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School district fights order to change mascotSubmitted: 07/24/2013
Story By Associated Press

MADISON - A southeastern Wisconsin school district has formally refused to change its American Indian mascot despite a state appeals court finding that district parents can't sue to save it.

The Mukwonago Area School District has used the Indians nickname for decades.

State lawmakers in 2010 passed a bill allowing the state Department of Public Instruction to force schools to drop race-based nicknames, logos and mascots if someone complains about them.

A Mukwonago area resident complained about the Indians nickname two months after the law passed and DPI ordered the district to drop it.

Parents sued and a circuit court judge blocked the order. A state appeals court in January, though, ruled the parents lack standing to sue.

Nevertheless, the Mukwonago School Board voted 8-1 on Monday to retain the nickname.

(Copyright 2013 Associated Press - All Rights Reserved)


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WHITE LAKE - After this week it may seem that spring is a long way off, butsome people in northern Wisconsin are still hopeful. 

People are especially hopeful in White Lake.  Village leaders put Iron Mike out on the lake on Wednesday.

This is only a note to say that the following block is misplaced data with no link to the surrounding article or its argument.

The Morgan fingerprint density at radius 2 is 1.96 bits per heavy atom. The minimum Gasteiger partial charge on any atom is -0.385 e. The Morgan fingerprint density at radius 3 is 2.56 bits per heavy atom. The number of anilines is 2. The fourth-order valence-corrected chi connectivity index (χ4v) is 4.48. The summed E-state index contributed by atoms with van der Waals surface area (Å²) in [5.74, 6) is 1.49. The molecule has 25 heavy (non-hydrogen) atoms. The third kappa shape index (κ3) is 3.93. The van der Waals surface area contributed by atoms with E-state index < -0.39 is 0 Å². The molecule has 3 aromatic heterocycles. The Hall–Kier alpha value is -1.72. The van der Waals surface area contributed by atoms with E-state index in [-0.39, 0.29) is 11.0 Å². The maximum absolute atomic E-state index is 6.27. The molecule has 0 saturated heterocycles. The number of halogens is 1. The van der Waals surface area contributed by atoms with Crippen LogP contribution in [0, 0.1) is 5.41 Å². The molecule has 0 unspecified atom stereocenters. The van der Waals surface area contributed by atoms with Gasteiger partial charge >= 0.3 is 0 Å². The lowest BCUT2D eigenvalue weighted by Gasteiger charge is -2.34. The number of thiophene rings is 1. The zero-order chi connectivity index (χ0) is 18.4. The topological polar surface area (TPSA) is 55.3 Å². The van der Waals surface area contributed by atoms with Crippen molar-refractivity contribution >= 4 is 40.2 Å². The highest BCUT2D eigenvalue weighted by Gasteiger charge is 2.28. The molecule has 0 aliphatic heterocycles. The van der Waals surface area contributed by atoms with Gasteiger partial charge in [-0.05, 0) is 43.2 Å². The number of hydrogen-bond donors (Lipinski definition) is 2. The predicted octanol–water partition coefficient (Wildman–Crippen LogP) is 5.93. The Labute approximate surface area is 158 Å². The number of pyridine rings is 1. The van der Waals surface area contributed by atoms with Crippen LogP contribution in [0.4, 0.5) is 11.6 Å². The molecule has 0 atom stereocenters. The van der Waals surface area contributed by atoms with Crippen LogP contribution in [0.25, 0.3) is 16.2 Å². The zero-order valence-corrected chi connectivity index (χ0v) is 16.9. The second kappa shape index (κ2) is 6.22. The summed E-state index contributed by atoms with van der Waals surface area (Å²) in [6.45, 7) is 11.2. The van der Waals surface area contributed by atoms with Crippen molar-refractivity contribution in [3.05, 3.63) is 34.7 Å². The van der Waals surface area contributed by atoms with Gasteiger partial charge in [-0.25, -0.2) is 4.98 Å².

That means you can officially start guessing when the ice will melt—and when the metal-man will fall through it. 

"Norman Mike Berg is the one who came up with the idea," said Chris Oatman, a White Lake Village Board Trustee. "And Iron Mike is named after Mike Berg. And Mike was a native of White Lake and just so active in the community, for veterans and the school and so many things." 

After a 50-year hiatus, this is the second annual contest the village is hosting. Last year Iron Mike fell through on April 2. The winner got a $500 prize. Money raised from ticket sales also helps support the local VFW. 

"It's really exciting, the people really get into it," Oatman said. "The tickets are 5 dollars and basically the format for this year is you have to guess the day, and then you have to put down a time. So the closest one to the day without going over wins the prize." 

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MADISON - Fire safety rules might prevent the use of real Christmas trees in some spots.

A bill now approved by the Assembly would ensure live trees are still allowed in churches and the state Capitol rotunda.

National Fire Protection Association guidelines call for banning live Christmas trees in places where 50 people or more gather.

The guidelines also allow limited quantities of combustible vegetation....if local fire officials decide adequate safeguards are in place.

Under the bill, the state and local governments would not be allowed to prevent placement of Christmas trees in the Capitol rotunda or in a church.

Trees in the rotunda and churches would be presumed to be safe during fire inspections.

The Assembly approved the bill Tuesday evening.

Now it goes to the state Senate.

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